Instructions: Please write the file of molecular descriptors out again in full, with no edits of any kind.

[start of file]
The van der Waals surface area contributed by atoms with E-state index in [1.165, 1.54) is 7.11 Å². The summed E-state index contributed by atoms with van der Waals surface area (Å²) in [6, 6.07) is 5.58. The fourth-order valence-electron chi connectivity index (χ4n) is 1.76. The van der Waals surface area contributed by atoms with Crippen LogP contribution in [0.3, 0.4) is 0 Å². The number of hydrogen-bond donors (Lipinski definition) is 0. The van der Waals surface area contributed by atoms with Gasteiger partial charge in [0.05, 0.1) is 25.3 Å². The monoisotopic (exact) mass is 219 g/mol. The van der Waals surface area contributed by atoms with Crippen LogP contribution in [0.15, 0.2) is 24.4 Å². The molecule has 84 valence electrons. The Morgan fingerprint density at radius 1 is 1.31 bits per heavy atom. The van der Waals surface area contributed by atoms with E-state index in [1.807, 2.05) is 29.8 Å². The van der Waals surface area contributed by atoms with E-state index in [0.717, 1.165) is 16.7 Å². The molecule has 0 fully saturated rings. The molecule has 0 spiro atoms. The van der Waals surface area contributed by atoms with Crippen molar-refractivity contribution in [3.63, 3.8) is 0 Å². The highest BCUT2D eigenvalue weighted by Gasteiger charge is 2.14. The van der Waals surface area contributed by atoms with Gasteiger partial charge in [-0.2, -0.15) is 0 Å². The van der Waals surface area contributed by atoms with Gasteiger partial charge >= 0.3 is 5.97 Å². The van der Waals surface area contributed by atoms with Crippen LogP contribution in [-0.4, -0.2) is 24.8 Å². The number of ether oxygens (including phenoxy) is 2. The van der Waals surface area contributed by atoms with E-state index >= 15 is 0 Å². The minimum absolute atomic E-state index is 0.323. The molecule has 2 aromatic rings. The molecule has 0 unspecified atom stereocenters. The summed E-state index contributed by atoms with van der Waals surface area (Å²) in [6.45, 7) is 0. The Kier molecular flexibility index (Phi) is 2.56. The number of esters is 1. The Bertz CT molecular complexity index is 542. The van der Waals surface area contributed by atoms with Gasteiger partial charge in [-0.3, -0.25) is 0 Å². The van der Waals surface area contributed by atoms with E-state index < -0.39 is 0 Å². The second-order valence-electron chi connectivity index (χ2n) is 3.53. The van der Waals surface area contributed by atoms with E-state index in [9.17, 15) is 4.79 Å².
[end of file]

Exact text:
The van der Waals surface area contributed by atoms with E-state index in [1.165, 1.54) is 7.11 Å². The summed E-state index contributed by atoms with van der Waals surface area (Å²) in [6, 6.07) is 5.58. The fourth-order valence-electron chi connectivity index (χ4n) is 1.76. The van der Waals surface area contributed by atoms with Crippen LogP contribution in [0.3, 0.4) is 0 Å². The number of hydrogen-bond donors (Lipinski definition) is 0. The van der Waals surface area contributed by atoms with Gasteiger partial charge in [0.05, 0.1) is 25.3 Å². The monoisotopic (exact) mass is 219 g/mol. The van der Waals surface area contributed by atoms with Crippen LogP contribution in [0.15, 0.2) is 24.4 Å². The molecule has 84 valence electrons. The Morgan fingerprint density at radius 1 is 1.31 bits per heavy atom. The van der Waals surface area contributed by atoms with E-state index in [1.807, 2.05) is 29.8 Å². The van der Waals surface area contributed by atoms with E-state index in [0.717, 1.165) is 16.7 Å². The molecule has 0 fully saturated rings. The molecule has 0 spiro atoms. The van der Waals surface area contributed by atoms with Crippen molar-refractivity contribution in [3.63, 3.8) is 0 Å². The highest BCUT2D eigenvalue weighted by Gasteiger charge is 2.14. The van der Waals surface area contributed by atoms with Gasteiger partial charge in [-0.2, -0.15) is 0 Å². The van der Waals surface area contributed by atoms with Gasteiger partial charge >= 0.3 is 5.97 Å². The van der Waals surface area contributed by atoms with Crippen LogP contribution in [-0.4, -0.2) is 24.8 Å². The number of ether oxygens (including phenoxy) is 2. The van der Waals surface area contributed by atoms with E-state index >= 15 is 0 Å². The minimum absolute atomic E-state index is 0.323. The molecule has 2 aromatic rings. The molecule has 0 unspecified atom stereocenters. The summed E-state index contributed by atoms with van der Waals surface area (Å²) in [6.45, 7) is 0. The Kier molecular flexibility index (Phi) is 2.56. The number of esters is 1. The Bertz CT molecular complexity index is 542. The van der Waals surface area contributed by atoms with Gasteiger partial charge in [-0.3, -0.25) is 0 Å². The van der Waals surface area contributed by atoms with E-state index < -0.39 is 0 Å². The second-order valence-electron chi connectivity index (χ2n) is 3.53. The van der Waals surface area contributed by atoms with E-state index in [9.17, 15) is 4.79 Å².